Tuesday, November 12, 2013

Coding Bubbles

In order to make three dimensional printing accessible to a wide range of people, the programming team is working on making software that is both powerful and intuitive. In addition to working on a desktop computer, like most 3D printer software, we want our software to be able to run on the touchscreen embedded in our printer. In order to make an application that was touchscreen friendly, we needed to make menu systems beyond those available with the standard GUI frameworks. We developed a “bubble menu” system, similar to those seen on some soda machines. The bubble buttons are aesthetically pleasing, and offer a better target for a finger than the standard rectangular buttons supported by most frameworks. The menus can support up to nine elements, and dynamically rearrange based on the number of elements they contain. Our bubble menu concept gives our software a unique look, while improving customer interaction.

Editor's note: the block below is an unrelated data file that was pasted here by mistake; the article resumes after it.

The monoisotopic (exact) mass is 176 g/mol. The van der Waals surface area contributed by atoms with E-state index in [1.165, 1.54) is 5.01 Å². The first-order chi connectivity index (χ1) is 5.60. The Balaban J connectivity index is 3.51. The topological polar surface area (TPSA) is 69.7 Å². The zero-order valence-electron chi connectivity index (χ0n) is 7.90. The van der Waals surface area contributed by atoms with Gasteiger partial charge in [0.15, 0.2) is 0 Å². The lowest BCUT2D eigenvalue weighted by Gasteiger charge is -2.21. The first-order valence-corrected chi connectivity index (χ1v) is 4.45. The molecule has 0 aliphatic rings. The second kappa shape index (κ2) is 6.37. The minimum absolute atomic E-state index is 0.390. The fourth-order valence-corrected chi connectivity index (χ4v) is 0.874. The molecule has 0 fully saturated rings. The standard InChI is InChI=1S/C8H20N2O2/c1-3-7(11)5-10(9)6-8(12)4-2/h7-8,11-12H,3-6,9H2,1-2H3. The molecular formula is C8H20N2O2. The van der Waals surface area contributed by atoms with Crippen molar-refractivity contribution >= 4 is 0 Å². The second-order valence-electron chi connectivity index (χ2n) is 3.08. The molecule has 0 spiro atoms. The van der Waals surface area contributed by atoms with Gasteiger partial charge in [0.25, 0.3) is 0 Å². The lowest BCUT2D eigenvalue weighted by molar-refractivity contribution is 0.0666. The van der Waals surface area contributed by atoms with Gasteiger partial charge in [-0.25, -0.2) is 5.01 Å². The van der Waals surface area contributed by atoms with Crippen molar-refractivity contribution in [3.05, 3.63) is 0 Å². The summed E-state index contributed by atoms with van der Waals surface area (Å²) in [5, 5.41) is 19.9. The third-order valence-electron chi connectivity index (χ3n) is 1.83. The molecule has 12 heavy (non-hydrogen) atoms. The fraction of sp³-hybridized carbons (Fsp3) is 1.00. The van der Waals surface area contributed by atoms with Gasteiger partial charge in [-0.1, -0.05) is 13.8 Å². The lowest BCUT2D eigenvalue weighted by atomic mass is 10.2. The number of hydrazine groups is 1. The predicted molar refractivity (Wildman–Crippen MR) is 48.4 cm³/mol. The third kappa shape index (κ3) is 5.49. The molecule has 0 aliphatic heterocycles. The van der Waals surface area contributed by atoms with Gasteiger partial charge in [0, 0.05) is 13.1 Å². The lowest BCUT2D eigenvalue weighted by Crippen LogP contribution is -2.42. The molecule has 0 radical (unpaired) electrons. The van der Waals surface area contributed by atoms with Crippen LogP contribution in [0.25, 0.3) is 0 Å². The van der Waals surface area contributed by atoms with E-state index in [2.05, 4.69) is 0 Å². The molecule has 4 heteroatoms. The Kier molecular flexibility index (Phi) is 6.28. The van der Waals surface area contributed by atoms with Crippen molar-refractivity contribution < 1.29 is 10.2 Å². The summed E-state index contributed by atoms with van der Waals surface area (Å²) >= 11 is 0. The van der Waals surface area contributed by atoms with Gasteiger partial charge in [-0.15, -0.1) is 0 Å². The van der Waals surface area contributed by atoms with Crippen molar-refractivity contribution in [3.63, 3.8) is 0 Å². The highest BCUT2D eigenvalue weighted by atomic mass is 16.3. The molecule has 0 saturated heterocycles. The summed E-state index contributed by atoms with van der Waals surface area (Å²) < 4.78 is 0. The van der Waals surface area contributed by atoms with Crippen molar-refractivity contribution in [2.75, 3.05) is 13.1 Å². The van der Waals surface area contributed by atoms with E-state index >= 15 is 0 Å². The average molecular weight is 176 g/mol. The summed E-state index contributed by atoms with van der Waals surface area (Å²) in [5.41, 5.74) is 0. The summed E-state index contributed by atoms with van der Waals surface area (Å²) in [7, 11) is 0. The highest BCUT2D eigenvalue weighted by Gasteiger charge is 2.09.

Other features we are pursuing make it easier for a user to print a part. We will give users the option to skip the advanced setup, and print parts with as little effort as possible. One way we will do this is through the use of editable templates. Some parts will have a dynamic layout, in which the user can add and remove lines, and edit specific coordinates. Other parts, such as a gear, can be generated automatically from values such as pitch, bore size, and diameter. Our first template is a gear template, which can generate gear with triangular, rectangular, trapezoidal, or rounded (sprocket) shaped teeth. This gear generator was the focus of much of the past two weeks of work. In order to generate the gear we had to create an algorithm, or set of executable steps, to make a list of points around the gear. The development of a process that could make gears with teeth of various shapes required knowledge of geometry, trigonometry, and computer science.